Can I evict my wife from the home?

UPDATED: Aug 25, 2011

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Can I evict my wife from the home?

I have been physically separated from my spouse for 10 months. She kept the mortgage current. She recently stop making payments. I am the only person on the mortgage because of her bad credit. She refuses to communicate with me to try and resolve getting my name off the mortgage. What can I do to protect my credit?

Asked on August 25, 2011 North Carolina


SJZ, Member, New York Bar / FreeAdvice Contributing Attorney

Answered 11 years ago | Contributor

You should consult with a divorce or family law attorney. The short answer is, you probably *cannot* evict your wife if she is an owner of the home (e.g. she's on the title; it's owned jointly), because if she is, she has as much right as you to occupy it. (Note: the issue is not the mortgage, but the title.) Even if the home is not in her name, too, it is generally very difficult to evict a spouse, even a separate one, in the absence of some agreement about residence, paying rent, etc. You will likely have to divorce her, not just physically separate, in order to both disentangle your credit from hers and get some resolution in regards to the home. Good luck.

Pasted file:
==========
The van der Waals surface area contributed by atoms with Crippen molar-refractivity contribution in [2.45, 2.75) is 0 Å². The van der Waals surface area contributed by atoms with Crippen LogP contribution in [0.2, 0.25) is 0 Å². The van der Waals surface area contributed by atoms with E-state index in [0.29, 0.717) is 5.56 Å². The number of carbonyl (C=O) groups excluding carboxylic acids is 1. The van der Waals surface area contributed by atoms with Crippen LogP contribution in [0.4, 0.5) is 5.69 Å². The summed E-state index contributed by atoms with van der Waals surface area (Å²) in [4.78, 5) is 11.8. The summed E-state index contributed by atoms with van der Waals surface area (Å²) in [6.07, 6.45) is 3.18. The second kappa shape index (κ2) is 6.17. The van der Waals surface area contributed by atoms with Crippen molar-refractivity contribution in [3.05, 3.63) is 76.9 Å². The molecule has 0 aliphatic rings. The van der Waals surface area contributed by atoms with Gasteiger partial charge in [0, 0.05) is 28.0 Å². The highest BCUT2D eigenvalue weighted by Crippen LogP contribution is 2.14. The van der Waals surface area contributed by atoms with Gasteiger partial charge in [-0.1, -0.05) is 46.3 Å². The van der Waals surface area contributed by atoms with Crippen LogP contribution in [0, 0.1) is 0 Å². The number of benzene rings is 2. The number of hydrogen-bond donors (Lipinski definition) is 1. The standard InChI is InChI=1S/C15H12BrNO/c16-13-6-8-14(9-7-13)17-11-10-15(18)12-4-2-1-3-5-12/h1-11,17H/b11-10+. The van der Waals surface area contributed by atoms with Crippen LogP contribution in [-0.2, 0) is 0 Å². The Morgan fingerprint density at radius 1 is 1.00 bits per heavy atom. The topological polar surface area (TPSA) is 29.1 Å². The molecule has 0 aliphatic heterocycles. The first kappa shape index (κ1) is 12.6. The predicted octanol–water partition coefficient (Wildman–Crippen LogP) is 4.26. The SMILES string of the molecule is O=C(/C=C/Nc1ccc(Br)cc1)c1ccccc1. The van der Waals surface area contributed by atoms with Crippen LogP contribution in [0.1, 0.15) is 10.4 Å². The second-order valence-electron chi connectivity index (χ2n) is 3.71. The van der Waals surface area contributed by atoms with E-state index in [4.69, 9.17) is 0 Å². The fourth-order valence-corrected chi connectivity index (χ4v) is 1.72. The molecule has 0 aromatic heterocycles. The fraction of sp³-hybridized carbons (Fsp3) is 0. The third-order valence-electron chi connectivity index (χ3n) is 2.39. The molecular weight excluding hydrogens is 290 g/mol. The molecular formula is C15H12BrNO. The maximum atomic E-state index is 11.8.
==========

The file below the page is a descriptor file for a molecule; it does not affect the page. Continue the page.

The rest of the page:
IMPORTANT NOTICE: The Answer(s) provided above are for general information only. The attorney providing the answer was not serving as the attorney for the person submitting the question or in any attorney-client relationship with such person. Laws may vary from state to state, and sometimes change. Tiny variations in the facts, or a fact not set forth in a question, often can change a legal outcome or an attorney's conclusion. Although has verified the attorney was admitted to practice law in at least one jurisdiction, he or she may not be authorized to practice law in the jurisdiction referred to in the question, nor is he or she necessarily experienced in the area of the law involved. Unlike the information in the Answer(s) above, upon which you should NOT rely, for personal advice you can rely upon we suggest you retain an attorney to represent you.

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